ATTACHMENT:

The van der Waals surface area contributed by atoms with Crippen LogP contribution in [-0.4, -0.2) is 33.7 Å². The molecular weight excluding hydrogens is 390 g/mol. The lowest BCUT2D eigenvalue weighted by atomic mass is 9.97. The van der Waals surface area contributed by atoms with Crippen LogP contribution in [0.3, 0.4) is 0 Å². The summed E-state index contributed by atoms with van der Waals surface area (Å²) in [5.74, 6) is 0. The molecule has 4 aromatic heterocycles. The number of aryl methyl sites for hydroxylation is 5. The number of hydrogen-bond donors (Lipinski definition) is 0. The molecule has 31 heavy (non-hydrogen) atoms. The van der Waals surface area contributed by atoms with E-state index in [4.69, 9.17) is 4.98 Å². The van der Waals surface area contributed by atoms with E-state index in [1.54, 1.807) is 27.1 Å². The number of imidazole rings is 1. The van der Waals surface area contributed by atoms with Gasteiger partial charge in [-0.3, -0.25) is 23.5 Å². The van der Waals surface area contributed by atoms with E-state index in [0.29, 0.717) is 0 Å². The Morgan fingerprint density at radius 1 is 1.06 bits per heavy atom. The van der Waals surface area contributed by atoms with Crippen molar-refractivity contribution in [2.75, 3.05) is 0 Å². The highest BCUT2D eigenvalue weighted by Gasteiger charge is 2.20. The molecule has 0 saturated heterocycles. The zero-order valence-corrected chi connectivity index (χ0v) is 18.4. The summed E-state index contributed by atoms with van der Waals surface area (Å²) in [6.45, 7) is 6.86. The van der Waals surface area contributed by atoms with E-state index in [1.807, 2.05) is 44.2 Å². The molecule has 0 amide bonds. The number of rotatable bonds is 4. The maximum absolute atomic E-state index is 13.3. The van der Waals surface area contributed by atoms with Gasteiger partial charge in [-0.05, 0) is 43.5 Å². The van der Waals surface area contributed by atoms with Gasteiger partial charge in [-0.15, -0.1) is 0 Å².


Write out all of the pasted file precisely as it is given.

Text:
The van der Waals surface area contributed by atoms with Crippen LogP contribution in [-0.4, -0.2) is 33.7 Å². The molecular weight excluding hydrogens is 390 g/mol. The lowest BCUT2D eigenvalue weighted by atomic mass is 9.97. The van der Waals surface area contributed by atoms with Crippen LogP contribution in [0.3, 0.4) is 0 Å². The summed E-state index contributed by atoms with van der Waals surface area (Å²) in [5.74, 6) is 0. The molecule has 4 aromatic heterocycles. The number of aryl methyl sites for hydroxylation is 5. The number of hydrogen-bond donors (Lipinski definition) is 0. The molecule has 31 heavy (non-hydrogen) atoms. The van der Waals surface area contributed by atoms with E-state index in [4.69, 9.17) is 4.98 Å². The van der Waals surface area contributed by atoms with E-state index in [1.54, 1.807) is 27.1 Å². The number of imidazole rings is 1. The van der Waals surface area contributed by atoms with Gasteiger partial charge in [-0.3, -0.25) is 23.5 Å². The van der Waals surface area contributed by atoms with E-state index in [0.29, 0.717) is 0 Å². The Morgan fingerprint density at radius 1 is 1.06 bits per heavy atom. The van der Waals surface area contributed by atoms with Crippen molar-refractivity contribution in [2.75, 3.05) is 0 Å². The highest BCUT2D eigenvalue weighted by Gasteiger charge is 2.20. The molecule has 0 saturated heterocycles. The zero-order valence-corrected chi connectivity index (χ0v) is 18.4. The summed E-state index contributed by atoms with van der Waals surface area (Å²) in [6.45, 7) is 6.86. The van der Waals surface area contributed by atoms with E-state index in [1.807, 2.05) is 44.2 Å². The molecule has 0 amide bonds. The number of rotatable bonds is 4. The maximum absolute atomic E-state index is 13.3. The van der Waals surface area contributed by atoms with Gasteiger partial charge in [-0.05, 0) is 43.5 Å². The van der Waals surface area contributed by atoms with Gasteiger partial charge in [-0.15, -0.1) is 0 Å².